Not all enemies come from the outside. A nuclearized Japan is the greatest terror facing the people of this country. If this terror persists, then the only flowers that will bloom will be those on the graves of children living now and in generations to come.

  • nowipes

    Beautifully written article. Please know that Japan has a lot of support from people in the U.S. who pray for Japan and pray the leaders will have the strength and wisdom to say NO to nuclear energy. Blogs like enenews, enformable, enviroreporter, nuclearhotseat, etc., have devoted their precious time to keeping the world up-to-date on the struggles in Japan.

    • Masa Chekov

      The people of Japan would be much better served if you and others pointed people to proper scientific, peer-reviewed sites instead of unscientific activist blogs.

      Let’s not compound the misery suffered by the people in Tohoku by causing undue stress from unproven pseudoscience. These bloggers have their cause in mind, not accuracy, and certainly not the people of Japan.

      Scientific rigor should not be an afterthought when dealing with something so serious as people’s health.

    • Sam Gilman

      I have to disagree with you flatly and strongly. What people need is reliable science-based information from disinterested sources. Those blogs you mention are avowedly anti-nuclear and have been responsible (ENEnews in particular) for the most astonishing scaremongering.

      I don’t know if you live in Japan, but when the crisis at Fukushima started, many people struggled to get the best scientific information because extreme anti-nuclear activists immediately took the airwaves and Internet to spread the most apocalyptic stories. They made the crisis WORSE, affecting people very far from Fukushima by scaring the hell out of them for no reason whatsoever. According to some of the stories they spread, half of Japan should be dead by now. They continue to torment people living nearer Fukushima by spreading the false idea that lots of people are going to die. Please do not support this by spreading nonsense. It has a real, physical impact on the health of people here.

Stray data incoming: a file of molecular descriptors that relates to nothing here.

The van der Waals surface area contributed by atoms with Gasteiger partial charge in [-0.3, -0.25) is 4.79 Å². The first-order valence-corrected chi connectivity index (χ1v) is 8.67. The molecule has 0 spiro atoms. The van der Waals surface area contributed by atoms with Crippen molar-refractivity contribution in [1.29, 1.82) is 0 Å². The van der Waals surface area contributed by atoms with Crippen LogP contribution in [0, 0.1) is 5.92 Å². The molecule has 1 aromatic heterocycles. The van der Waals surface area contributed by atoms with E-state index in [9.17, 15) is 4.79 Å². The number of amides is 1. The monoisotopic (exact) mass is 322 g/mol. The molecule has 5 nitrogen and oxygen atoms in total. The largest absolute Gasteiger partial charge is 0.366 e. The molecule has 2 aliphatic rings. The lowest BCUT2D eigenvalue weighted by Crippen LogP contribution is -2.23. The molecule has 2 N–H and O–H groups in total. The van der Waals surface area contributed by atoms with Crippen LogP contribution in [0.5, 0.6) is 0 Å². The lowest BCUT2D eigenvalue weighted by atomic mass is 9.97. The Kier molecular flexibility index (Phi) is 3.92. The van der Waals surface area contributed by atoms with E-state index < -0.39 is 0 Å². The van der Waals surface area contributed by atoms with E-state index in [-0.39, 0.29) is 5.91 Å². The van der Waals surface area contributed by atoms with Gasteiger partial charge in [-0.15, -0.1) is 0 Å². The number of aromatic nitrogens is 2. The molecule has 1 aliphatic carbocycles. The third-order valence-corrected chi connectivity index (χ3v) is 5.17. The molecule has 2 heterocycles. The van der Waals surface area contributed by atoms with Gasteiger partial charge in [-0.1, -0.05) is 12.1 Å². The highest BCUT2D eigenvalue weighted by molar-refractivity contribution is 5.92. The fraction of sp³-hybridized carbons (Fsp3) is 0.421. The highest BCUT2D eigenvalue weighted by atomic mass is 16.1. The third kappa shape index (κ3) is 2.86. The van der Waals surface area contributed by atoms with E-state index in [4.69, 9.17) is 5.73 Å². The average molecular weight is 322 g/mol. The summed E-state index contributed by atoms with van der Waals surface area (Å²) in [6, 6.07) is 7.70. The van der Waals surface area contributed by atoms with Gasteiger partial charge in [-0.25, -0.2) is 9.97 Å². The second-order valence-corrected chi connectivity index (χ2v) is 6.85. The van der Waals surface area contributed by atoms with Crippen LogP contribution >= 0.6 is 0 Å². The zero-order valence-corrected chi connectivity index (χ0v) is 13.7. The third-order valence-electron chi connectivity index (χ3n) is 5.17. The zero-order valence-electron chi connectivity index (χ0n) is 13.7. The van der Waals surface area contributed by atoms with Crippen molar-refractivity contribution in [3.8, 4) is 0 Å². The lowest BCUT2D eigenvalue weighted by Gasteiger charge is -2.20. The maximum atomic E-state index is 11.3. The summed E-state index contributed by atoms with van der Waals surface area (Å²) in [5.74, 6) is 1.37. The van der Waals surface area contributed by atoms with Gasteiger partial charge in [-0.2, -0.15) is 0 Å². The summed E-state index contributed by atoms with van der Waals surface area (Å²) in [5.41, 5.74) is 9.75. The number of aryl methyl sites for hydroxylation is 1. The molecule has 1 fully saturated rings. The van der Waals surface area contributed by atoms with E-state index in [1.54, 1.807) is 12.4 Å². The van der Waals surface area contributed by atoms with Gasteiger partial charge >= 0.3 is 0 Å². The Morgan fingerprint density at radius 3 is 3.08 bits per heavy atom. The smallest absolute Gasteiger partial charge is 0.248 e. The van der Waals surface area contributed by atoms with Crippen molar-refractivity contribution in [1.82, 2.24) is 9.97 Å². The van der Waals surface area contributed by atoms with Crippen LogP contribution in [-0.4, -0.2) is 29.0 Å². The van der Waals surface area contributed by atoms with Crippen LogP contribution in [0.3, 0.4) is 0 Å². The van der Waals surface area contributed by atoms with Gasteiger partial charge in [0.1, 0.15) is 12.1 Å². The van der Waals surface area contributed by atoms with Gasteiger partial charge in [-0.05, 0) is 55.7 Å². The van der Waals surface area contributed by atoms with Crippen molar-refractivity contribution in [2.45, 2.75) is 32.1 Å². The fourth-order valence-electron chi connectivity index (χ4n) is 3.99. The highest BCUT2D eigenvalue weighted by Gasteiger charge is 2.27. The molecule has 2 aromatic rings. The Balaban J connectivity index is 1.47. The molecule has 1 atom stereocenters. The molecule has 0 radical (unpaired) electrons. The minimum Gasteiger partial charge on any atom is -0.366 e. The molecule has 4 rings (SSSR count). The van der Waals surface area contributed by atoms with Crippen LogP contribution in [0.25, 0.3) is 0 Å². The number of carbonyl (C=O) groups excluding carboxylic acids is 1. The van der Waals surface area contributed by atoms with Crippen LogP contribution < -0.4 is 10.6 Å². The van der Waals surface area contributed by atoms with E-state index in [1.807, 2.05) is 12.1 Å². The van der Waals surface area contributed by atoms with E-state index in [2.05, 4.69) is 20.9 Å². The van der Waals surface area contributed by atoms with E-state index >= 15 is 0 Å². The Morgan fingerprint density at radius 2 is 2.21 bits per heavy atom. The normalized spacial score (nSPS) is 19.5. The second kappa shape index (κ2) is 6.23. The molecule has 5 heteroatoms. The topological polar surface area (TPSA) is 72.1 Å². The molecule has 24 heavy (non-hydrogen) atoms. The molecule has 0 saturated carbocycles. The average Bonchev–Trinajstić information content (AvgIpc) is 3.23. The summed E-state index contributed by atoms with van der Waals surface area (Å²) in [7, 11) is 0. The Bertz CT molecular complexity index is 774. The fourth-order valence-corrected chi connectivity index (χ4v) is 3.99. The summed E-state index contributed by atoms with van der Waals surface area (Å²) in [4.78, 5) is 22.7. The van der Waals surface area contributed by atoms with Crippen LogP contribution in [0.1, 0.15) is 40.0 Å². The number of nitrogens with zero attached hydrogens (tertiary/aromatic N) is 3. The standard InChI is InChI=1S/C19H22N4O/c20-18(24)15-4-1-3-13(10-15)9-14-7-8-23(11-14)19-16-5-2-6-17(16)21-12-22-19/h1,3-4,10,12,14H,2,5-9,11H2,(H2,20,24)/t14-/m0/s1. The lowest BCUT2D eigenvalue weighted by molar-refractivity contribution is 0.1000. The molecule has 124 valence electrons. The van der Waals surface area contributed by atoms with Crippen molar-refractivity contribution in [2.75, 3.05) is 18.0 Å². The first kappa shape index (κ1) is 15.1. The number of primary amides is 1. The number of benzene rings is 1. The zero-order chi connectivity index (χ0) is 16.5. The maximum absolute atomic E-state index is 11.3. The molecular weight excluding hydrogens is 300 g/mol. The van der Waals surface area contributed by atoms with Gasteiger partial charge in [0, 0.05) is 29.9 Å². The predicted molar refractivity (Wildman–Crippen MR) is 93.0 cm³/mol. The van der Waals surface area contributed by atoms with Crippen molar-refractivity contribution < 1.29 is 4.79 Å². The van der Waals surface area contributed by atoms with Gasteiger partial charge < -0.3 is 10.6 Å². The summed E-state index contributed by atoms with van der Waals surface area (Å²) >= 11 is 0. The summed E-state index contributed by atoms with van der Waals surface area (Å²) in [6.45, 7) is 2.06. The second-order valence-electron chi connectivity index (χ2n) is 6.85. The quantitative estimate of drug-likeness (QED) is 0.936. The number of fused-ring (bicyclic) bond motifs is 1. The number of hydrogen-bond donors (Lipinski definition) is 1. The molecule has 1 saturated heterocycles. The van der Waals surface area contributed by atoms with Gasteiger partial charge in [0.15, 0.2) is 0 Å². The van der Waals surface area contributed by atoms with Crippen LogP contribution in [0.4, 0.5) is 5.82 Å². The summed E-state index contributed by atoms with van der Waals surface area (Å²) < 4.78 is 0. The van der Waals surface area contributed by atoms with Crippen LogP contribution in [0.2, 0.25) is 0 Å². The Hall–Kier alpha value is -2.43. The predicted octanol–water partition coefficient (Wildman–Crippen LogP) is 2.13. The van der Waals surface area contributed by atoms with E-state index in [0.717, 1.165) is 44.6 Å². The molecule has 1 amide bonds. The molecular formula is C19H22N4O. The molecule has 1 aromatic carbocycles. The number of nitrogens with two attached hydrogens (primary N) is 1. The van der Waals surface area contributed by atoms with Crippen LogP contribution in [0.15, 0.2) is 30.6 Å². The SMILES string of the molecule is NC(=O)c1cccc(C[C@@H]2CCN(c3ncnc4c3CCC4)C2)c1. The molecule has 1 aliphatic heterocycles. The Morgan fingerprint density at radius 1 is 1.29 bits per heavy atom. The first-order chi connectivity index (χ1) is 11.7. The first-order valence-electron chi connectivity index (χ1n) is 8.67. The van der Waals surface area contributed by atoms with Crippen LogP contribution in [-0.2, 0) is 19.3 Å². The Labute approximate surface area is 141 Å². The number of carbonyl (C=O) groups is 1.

It would be really nice if the anti-nuclear movement could be anti-nuclear based upon reliable information, rather than invented and manufactured scare stories. Then they could make a contribution to Japan’s (and the world’s) energy debate.

      (By the way, for the moderators – I had put up a previous post which got through moderation. I edited it to correct a couple of bad links, and it’s now disappeared. Any chance of putting it back up again?)

  • Sam Gilman

    Who are Anders Pape Moller and Timothy Mousseau, the researchers whose work provides the scientific basis for this article? I fear the author here has done the same thing so many other non-science journalists do: they choose their “experts” based on their personal prejudices without checking their credibility or what the vast majority of scientists in their area think of them. He’s choosing his “experts” based on what he wants to hear, not on how sound they are.